Accidia: Exordium

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Sometimes, it seemed to Peorl, the sea of preteen faces was vast and empty, a wash of shrill cries, thrown fruit, and excrement jokes sprayed across tables. Posted by the wheeled trash can, she rocked back and forth on her stained tennis shoes and allowed again her thinking to drift. There would be little to do for at least another fifteen minutes.

Later today she could look forward to reruns on cable (maybe Suddenly Susan or Dharma and Greg, both favorites), a quiet pasta at her table, resting her head against the denim pillow she had crafted herself. It was a decadent aloneness which she had learned to value, a retreat from the cacophonous work world of the Roosevelt Middle School cafeteria. The quiet was a time to do nothing at all. Just nothing.

She felt the ceramic tile slow-bruising her feet through the soles of her shoes, felt her calves tighten and numb. Beyond a black scuff mark just in front of her, the room widened out to other smaller shoes and younger legs. She could almost imagine an invisible wall at that mark, though, a sandbag insulation against sound and sweat. She focused on the tile pattern, counting the abstract lines as if they were age wrinkles. Then she re-imagined them as crevices, each a minor gap to imperil an unwary traveler. Perhaps the scuff mark signaled the narrow failure of a child who too late sensed the danger. 

The trash can next to her still reeked of spoiled fruit, Cheetoh paste and Lysol, but this was its natural condition. No one had yet approached to drop their leftovers. No one had crossed the crevices in her floor tile or–which was always worse–dared to throw a bag from their table. Peorl began to count another tile to see if the deadly gaps matched those in the first.

Perhaps the scuff mark signaled the narrow failure of a child who too late sensed the danger.
“Hey, Lunch Lady!” a boy in a too-large Pacers coat called at her. Peorl looked up and wiped a trace of spittle which had escaped her mouth. Her jaw had fallen open again; the boy laughed and mimicked the wiping. Those around him laughed, too, she knew, though she heard a girl try to shush them, that they were “being mean.” Peorl stood up straighter, stopped her rocking, grew attentive to the room.

She felt her feet carry her forward towards the table with a self-righteous intent. “Yes?” Peorl asked, looking down at his round face, his chubby-nosed imbecilic grin. “What do you want?” She heard the words from her own lips, a bray of sound which seemed to cut through the nearby space and shove itself against his skin. Even through the grin, she felt him tense.

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The paralysis was too short. He exhaled and shook his head at the others. “Jeez, Purl, what’s your problem? Get away from me.” He tried to laugh, but his community of fans was less enthused. The boy dramatically rolled his shoulder as he turned away from her, and Peorl imagined she could hear the slithering rub of the plastic coat.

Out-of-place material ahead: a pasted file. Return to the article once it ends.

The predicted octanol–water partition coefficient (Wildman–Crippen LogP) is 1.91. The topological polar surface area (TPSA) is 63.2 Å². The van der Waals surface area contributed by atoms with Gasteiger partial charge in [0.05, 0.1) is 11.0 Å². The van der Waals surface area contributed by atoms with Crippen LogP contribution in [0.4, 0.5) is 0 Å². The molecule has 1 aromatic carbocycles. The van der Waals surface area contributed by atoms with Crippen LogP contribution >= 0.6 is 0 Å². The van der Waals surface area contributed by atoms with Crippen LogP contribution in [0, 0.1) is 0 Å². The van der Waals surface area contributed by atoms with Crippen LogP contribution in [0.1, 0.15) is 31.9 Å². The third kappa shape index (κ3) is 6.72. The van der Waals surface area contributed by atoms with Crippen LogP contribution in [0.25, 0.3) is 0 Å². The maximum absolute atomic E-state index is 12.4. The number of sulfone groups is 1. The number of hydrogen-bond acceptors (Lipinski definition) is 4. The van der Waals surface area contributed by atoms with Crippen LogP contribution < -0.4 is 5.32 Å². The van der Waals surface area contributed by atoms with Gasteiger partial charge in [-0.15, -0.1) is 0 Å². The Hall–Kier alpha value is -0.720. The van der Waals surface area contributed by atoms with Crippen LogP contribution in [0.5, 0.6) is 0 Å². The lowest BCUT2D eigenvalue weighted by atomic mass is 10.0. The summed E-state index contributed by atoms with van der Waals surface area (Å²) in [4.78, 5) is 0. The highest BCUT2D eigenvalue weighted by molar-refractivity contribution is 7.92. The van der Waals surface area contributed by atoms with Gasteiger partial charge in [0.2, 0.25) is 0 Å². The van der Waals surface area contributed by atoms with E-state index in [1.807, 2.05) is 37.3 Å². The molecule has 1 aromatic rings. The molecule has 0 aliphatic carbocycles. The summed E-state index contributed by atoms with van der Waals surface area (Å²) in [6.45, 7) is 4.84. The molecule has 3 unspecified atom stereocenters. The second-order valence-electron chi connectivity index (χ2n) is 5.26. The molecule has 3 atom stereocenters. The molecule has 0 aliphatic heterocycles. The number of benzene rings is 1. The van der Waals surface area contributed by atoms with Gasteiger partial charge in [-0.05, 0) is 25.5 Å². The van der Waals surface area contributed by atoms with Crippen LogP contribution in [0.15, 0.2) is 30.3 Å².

What was to be done? She could demand he listen to her, but what would she say? That he had mispronounced her name? That he wasn’t supposed to call her by her first name in the first place? She imagined demanding to be called “Ms. Brown” but that demand for dignity seemed preposterous in light of the drool. She could ask for an apology, but for what, exactly? For mocking what she’d rather no one saw at all? In horror she wondered, would she apologize for his revulsion of her? Silently she cursed the shoes which had believed she might shame him to regret. 

His sniggering voice behind the broken bowl haircut asked a friend, “Is she still there?”  The friend nodded.

The stand-off seemed pointless. The scuff mark was at least seven feet behind her. More and more of the children at the long table had paused in their lunches to watch her next move. Peorl saw two different pieces of banana had been squashed on the table; crumb-spotted sandwich bags and Skittles wrappers were scattered about. An overturned fruit pie beckoned from the floor.

A brown-eyed girl with a pony tail was the only one who now faced her directly, her eyes melted with anxiousness, even pity. The boy, still barricaded behind his coat, had begun muttering over and over for the amusement of the group, “Go away, Lunch Lady, Go away, Lunch Lady,” like some kind of revocation. A blue panther on the back of the jacket watched for Peorl’s response. Rising up from her head was a condemnation of her own: Put your compassion away, you pony-tailed bitch.

But she hardly dared utter it, could not look at the girl at all. And yet her shoes still kept her there, at the table. Would this stupid scene drag itself through the entire lunch period? There was nothing about any of this, she knew, that was important. All of it was so . . . common. Even so, Peorl did not know, until it happened, how she would finally respond to it all. 

She grew conscious of her jaw, her lips, drew them tight. Her mouth whispered, loud enough for all the ones nearby to hear: “I see you.” She could not tell if it emerged as threatening or absurd. Her shoes turned back toward the trash can, tripped against each other briefly, and Peorl retreated. 

In the short time she had been gone, the can had grown half-full of lunches, but no one approached it now. Peorl Brown watched over it. But all of these children, years and years of these children, must eventually meet her. They would offer their waste before her; and she would judge them.

Additional Chapters will begin February 2022.

Audio Drama and Explorations
Essai on Culture and Language
Connections and Events

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